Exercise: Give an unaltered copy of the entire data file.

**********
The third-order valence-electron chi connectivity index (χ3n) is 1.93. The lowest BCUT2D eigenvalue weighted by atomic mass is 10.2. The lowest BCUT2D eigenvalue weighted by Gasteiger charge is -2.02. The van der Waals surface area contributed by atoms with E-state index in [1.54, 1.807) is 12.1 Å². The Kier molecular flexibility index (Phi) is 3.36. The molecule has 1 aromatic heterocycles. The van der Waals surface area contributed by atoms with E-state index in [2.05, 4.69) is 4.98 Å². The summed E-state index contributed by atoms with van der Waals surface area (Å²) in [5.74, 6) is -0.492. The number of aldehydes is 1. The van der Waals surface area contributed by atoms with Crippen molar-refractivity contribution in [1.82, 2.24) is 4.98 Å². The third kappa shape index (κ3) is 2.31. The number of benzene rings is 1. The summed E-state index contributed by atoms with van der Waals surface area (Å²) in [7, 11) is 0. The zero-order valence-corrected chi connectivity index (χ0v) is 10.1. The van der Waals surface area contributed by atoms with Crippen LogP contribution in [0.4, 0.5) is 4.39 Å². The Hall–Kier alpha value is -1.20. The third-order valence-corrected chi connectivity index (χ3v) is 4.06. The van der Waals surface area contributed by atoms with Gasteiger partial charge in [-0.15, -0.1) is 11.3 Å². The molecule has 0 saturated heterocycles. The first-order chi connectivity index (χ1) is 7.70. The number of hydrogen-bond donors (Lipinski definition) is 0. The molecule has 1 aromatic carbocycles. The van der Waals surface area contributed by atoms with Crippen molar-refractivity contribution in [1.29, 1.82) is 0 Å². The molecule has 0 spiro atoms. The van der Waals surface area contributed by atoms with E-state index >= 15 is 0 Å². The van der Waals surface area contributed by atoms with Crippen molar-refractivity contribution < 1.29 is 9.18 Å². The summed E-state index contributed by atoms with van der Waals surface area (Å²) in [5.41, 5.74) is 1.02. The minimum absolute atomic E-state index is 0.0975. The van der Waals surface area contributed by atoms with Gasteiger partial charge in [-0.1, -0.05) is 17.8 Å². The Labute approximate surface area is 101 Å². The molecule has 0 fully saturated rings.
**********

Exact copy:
The third-order valence-electron chi connectivity index (χ3n) is 1.93. The lowest BCUT2D eigenvalue weighted by atomic mass is 10.2. The lowest BCUT2D eigenvalue weighted by Gasteiger charge is -2.02. The van der Waals surface area contributed by atoms with E-state index in [1.54, 1.807) is 12.1 Å². The Kier molecular flexibility index (Phi) is 3.36. The molecule has 1 aromatic heterocycles. The van der Waals surface area contributed by atoms with E-state index in [2.05, 4.69) is 4.98 Å². The summed E-state index contributed by atoms with van der Waals surface area (Å²) in [5.74, 6) is -0.492. The number of aldehydes is 1. The van der Waals surface area contributed by atoms with Crippen molar-refractivity contribution in [1.82, 2.24) is 4.98 Å². The third kappa shape index (κ3) is 2.31. The number of benzene rings is 1. The summed E-state index contributed by atoms with van der Waals surface area (Å²) in [7, 11) is 0. The zero-order valence-corrected chi connectivity index (χ0v) is 10.1. The van der Waals surface area contributed by atoms with Crippen LogP contribution in [0.4, 0.5) is 4.39 Å². The Hall–Kier alpha value is -1.20. The third-order valence-corrected chi connectivity index (χ3v) is 4.06. The van der Waals surface area contributed by atoms with Gasteiger partial charge in [-0.15, -0.1) is 11.3 Å². The molecule has 0 saturated heterocycles. The first-order chi connectivity index (χ1) is 7.70. The number of hydrogen-bond donors (Lipinski definition) is 0. The molecule has 1 aromatic carbocycles. The van der Waals surface area contributed by atoms with Crippen molar-refractivity contribution in [1.29, 1.82) is 0 Å². The molecule has 0 spiro atoms. The van der Waals surface area contributed by atoms with E-state index >= 15 is 0 Å². The van der Waals surface area contributed by atoms with Crippen molar-refractivity contribution < 1.29 is 9.18 Å². The summed E-state index contributed by atoms with van der Waals surface area (Å²) in [5.41, 5.74) is 1.02. The minimum absolute atomic E-state index is 0.0975. The van der Waals surface area contributed by atoms with Gasteiger partial charge in [-0.1, -0.05) is 17.8 Å². The Labute approximate surface area is 101 Å². The molecule has 0 fully saturated rings.